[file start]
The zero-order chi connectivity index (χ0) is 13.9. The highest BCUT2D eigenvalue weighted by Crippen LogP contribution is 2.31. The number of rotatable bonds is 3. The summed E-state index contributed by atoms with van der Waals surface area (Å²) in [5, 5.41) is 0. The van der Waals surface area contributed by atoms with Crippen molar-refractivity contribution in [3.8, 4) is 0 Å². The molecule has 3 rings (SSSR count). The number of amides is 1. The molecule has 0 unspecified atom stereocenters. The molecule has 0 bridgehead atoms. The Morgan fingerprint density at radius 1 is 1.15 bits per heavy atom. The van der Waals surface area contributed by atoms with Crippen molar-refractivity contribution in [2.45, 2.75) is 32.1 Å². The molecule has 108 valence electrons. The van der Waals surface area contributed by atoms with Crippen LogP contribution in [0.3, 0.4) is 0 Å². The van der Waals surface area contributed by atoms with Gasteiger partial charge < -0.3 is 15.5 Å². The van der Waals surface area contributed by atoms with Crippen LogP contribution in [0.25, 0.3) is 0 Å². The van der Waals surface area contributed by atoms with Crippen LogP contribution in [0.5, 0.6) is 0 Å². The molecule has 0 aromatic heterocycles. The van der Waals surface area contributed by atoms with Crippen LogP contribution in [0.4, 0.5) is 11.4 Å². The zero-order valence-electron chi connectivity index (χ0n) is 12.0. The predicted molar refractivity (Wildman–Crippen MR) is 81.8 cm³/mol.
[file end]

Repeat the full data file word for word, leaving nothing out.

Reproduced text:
The zero-order chi connectivity index (χ0) is 13.9. The highest BCUT2D eigenvalue weighted by Crippen LogP contribution is 2.31. The number of rotatable bonds is 3. The summed E-state index contributed by atoms with van der Waals surface area (Å²) in [5, 5.41) is 0. The van der Waals surface area contributed by atoms with Crippen molar-refractivity contribution in [3.8, 4) is 0 Å². The molecule has 3 rings (SSSR count). The number of amides is 1. The molecule has 0 unspecified atom stereocenters. The molecule has 0 bridgehead atoms. The Morgan fingerprint density at radius 1 is 1.15 bits per heavy atom. The van der Waals surface area contributed by atoms with Crippen molar-refractivity contribution in [2.45, 2.75) is 32.1 Å². The molecule has 108 valence electrons. The van der Waals surface area contributed by atoms with Crippen LogP contribution in [0.3, 0.4) is 0 Å². The van der Waals surface area contributed by atoms with Gasteiger partial charge < -0.3 is 15.5 Å². The van der Waals surface area contributed by atoms with Crippen LogP contribution in [0.25, 0.3) is 0 Å². The van der Waals surface area contributed by atoms with Crippen LogP contribution in [0.5, 0.6) is 0 Å². The molecule has 0 aromatic heterocycles. The van der Waals surface area contributed by atoms with Crippen LogP contribution in [0.4, 0.5) is 11.4 Å². The zero-order valence-electron chi connectivity index (χ0n) is 12.0. The predicted molar refractivity (Wildman–Crippen MR) is 81.8 cm³/mol.